Another reason may possibly be that the virus was actively replicating at another site. The virus is known to replicate in both respiratory and intestinal epithelium, blocking the early immune responses mediated by interferon type I.

Antibody-Dependent Enhancement

The virus is also known to infect macrophages and monocytes, the innate immune cells, without successfully replicating within them. However, in the presence of immune complexes, the virus can infect these cells more efficiently, boosting the release of proinflammatory cytokines like IL-1, IL-6, tumor necrosis factor (TNF). This is called antibody-dependent enhancement (ADE).

ADE depends on the ability of the antibody to act like a bridge holding the virus to the host cell through its two very different sites. The virus-specific recognition site attaches to the virus, while the other end is attached to the antibody-recognition site on the host cell. Thus, the antibody facilitates the binding of the virus to the immune cell and its entry into the cell, which could not have successfully occurred on its own.

ADE results in overactive immune responses as well as more rapid viral replication. These phenomena lead to an increasing number of new infectious viral particles, severe tissue damage, and the exponential recruitment of innate and adaptive immune cells.

Direct and Immune Damage Results in ARDS

This hyperinflammatory situation and organ damage are part of the process that culminates in ARDS. The lungs are damaged not only by the direct cytopathic effect of the viral infection but, perhaps even more, by the unopposed and dysregulated immune response. For instance, children with cytokine storm syndrome following juvenile idiopathic arthritis or other causes, or even as a primary condition, can develop ARDS.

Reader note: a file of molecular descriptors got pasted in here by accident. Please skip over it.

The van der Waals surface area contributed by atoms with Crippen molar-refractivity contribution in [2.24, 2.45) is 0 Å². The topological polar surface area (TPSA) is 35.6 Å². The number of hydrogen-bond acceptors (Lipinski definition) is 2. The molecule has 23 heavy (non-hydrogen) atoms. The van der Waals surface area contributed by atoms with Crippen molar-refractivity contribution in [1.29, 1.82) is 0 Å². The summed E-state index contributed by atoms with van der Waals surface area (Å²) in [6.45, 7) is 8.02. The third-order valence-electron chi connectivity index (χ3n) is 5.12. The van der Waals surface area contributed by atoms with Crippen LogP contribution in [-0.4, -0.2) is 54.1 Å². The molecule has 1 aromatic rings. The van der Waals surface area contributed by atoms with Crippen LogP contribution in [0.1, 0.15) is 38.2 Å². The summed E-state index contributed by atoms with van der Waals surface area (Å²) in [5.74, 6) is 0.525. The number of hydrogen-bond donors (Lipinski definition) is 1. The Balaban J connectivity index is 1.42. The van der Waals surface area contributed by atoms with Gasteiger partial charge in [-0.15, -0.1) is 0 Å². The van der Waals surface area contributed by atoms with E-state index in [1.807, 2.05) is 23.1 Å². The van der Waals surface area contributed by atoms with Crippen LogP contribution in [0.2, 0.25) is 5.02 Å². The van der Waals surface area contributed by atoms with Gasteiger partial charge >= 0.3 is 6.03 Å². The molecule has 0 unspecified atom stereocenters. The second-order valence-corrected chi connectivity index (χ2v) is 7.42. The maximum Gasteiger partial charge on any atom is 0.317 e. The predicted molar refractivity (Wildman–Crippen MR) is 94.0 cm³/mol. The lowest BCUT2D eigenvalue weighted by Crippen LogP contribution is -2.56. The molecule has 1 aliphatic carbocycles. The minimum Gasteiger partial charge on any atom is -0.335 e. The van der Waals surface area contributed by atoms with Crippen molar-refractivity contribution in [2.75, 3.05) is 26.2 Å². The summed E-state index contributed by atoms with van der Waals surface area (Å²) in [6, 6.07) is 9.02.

This is another possibility explaining the accelerated course of respiratory and imaging findings in the absence of a positive PCR test. The generation of immune complexes and their deposition in the blood vessels, as well as the IL-1-mediated endothelial activation, could activate the clotting and complement cascades, which eventually lead to thromboembolism.

The Potential for Anakinra Use in Cytokine Storm

The off-label use of anakinra was intended to restrict the action of IL-1 by blocking IL-1 receptor signaling. This receptor mediates the expression of IL-6 and TNF by activating NF-κB-dependent pathways. It was chosen ahead of IL-6 blockers, which are currently being tested in multiple trials because it is upstream of IL-6. Moreover, it causes less neutropenia, potential liver damage, and less elevation of serum lipids, thus reducing the risk of exacerbating these phenomena that are already present because of cytokine storm syndrome.

It is also not associated with a higher risk of secondary infection, unlike that which is seen with the long-term use of IL-6 blockers. Indeed, anakinra reduces the death rate in sepsis patients.

The clinical presentation in this child has not been previously reported, namely, fever and abdominal pain without any respiratory symptoms, but with the rapid onset of ARDS. The researchers comment: “During the ongoing pandemic, COVID-19 must be considered in patients with increased inflammatory variables and abdominal symptoms.”

Journal reference:
Dr. Liji Thomas

Written by

Dr. Liji Thomas

Dr. Liji Thomas is an OB-GYN, who graduated from the Government Medical College, University of Calicut, Kerala, in 2001. Liji practiced as a full-time consultant in obstetrics/gynecology in a private hospital for a few years following her graduation. She has counseled hundreds of patients facing issues from pregnancy-related problems and infertility, and has been in charge of over 2,000 deliveries, striving always to achieve a normal delivery rather than operative.